Easton is located in eastern Massachusetts. The roughly trapezoidal-shaped town is bordered by Brockton and West Bridgewater to the east, Taunton and Raynham to the south, Norton to either side of its southwest corner, Mansfield to the west, and Sharon and Stoughton to the north.


Historical population

Source: United States census records and Population Estimates Program data.[5][6][7][8][9][10][11][12][13][14][15]

As of the census[16] of 2000, there were 22,299 people, 7,489 households, and 5,571 families residing in the town. The population density was 784.1 inhabitants per square mile (302.7/km2). There were 7,631 housing units at an average density of 268.3 per square mile (103.6/km2). The racial makeup of the town was 91.94% White, 1.59% African American, 0.04% Native American, 1.39% Asian, 0.01% Pacific Islander, 4.13% from other races, and 0.91% from two or more races. Hispanic or Latino of any race were 1.58% of the population.

There were 7,489 households, out of which 37.4% had children under the age of 18 living with them, 62.3% were married couples living together, 8.9% had a female householder with no husband present, and 25.6% were non-families. 20.7% of all households were made up of individuals, and 6.9% had someone living alone who was 65 years of age or older. The average household size was 2.74 and the average family size was 3.21.

In the town, the population was spread out, with 24.4% under the age of 18, 13.1% from 18 to 24, 28.7% from 25 to 44, 24.3% from 45 to 64, and 9.4% who were 65 years of age or older. The median age was 36 years. For every 100 females, there were 94.6 males. For every 100 females age 18 and over, there were 91.1 males.

The median income for a household in the town was $89,144, and the median income for a family was $112,190. Males had a median income of $51,429 versus $35,912 for females. The per capita income for the town was $40,732. About 0.7% of families and 2.0% of the population were below the poverty line, including 0.6% of those under age 18 and 6.5% of those age 65 or over.


Public schools

Easton's public school system includes one early-elementary school serving kindergarten through second grade: Blanche A. Ames Elementary School; there are two elementary schools serving grades 3–5: Frederick Law Olmsted School and Henry Hobson Richardson School (now considered one school, known as "Richardson-Olmsted.");[17] meanwhile grades 6 through 8 attend Easton Middle School, and high school students attend Oliver Ames High School (OA).[18][19]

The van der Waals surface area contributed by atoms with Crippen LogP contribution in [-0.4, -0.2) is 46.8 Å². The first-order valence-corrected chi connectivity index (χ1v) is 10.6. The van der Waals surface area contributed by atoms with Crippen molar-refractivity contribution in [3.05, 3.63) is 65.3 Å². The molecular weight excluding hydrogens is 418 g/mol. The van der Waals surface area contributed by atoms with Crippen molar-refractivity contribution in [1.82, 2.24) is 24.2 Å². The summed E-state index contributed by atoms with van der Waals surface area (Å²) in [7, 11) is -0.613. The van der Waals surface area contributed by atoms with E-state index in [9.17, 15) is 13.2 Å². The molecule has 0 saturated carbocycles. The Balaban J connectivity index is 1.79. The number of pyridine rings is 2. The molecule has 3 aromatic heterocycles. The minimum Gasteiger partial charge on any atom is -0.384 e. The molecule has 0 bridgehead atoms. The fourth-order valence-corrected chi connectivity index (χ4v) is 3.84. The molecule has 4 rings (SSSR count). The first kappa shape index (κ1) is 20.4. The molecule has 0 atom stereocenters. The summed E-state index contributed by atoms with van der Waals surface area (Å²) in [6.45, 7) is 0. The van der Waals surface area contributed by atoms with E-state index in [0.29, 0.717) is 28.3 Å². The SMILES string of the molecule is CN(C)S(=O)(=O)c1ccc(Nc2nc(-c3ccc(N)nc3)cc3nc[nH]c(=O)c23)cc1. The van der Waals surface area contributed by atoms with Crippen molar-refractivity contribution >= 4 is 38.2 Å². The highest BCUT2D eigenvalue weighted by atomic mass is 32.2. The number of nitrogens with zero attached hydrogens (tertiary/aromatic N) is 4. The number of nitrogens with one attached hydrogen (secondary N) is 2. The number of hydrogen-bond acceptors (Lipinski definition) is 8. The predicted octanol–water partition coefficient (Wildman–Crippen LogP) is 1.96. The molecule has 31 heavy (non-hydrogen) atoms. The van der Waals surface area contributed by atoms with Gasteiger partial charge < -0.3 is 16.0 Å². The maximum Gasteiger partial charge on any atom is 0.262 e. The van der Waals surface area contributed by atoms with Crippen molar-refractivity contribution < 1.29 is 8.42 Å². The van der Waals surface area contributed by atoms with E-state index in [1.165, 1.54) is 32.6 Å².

Oliver Ames High School's athletic teams' mascot is the tiger. The school colors are orange and black. The OA girls varsity basketball team won the Division II state basketball championship in 2006 and 2010. The Oliver Ames Varsity Baseball team won the Division II State Baseball Championship in June 2007. In November 2007, Oliver Ames girls' varsity soccer team won the Division II state soccer championship. In November 2015 the Oliver Ames boys soccer team won the state championship game. The high school also boasts an impressive music department, complete with a jazz band, marching band, concert band, show choir, concert choir and chamber orchestra. The Oliver Ames Marching Band won the 2008 Division 2 New England championships for USSBA, and placed fifth out of 29 bands competing.

The town is also home to Southeastern Regional Vocational Technical High School, which serves all the bordering towns (except Taunton and Raynham), plus Foxborough. Students may choose to attend Southeastern or Oliver Ames free of charge.

Higher education

Easton is home to Stonehill College, a private, non-profit, coeducational, Roman Catholic, liberal arts college. Their mascot is "Ace" the Skyhawk.


Easton is served by the following highways that run through the town: Routes 106, 123 and 138. Additionally, the town is served by two major highways which run just outside its border, Route 24 to the east and Interstate 495 to the south.

Easton receives limited bus service from the Brockton Area Transit Authority, with Route 9 making stops adjacent to Stonehill College and the Easton Industrial Park. Bloom Bus Lines also offers commuter bus service to Taunton and Boston, with a flag stop at the corner of Route 138 and Route 106.[20]

Easton is the site of two proposed MBTA Commuter Rail stations, North Easton and Easton Village, on the Stoughton Branch option of the MBTA's South Coast Rail project. In March 2011, following the release of the U.S. Army Corps of Engineers' Draft Environmental Impact Report, Gov. Deval Patrick's administration and the MBTA announced this alternative as the best option for achieving all the goals of the project. As of 2019, the Easton stations have been moved to Phase 2 of the project, which will not be completed until 2030.[21]

Points of interest

Notable people







Easton is represented by Gerald Cassidy (D) and Carol Doherty (D) in the Massachusetts House of Representatives.

Easton is represented by Walter Timilty (D).

Easton is represented by Elizabeth Warren (D) and Ed Markey (D) in the United States Senate.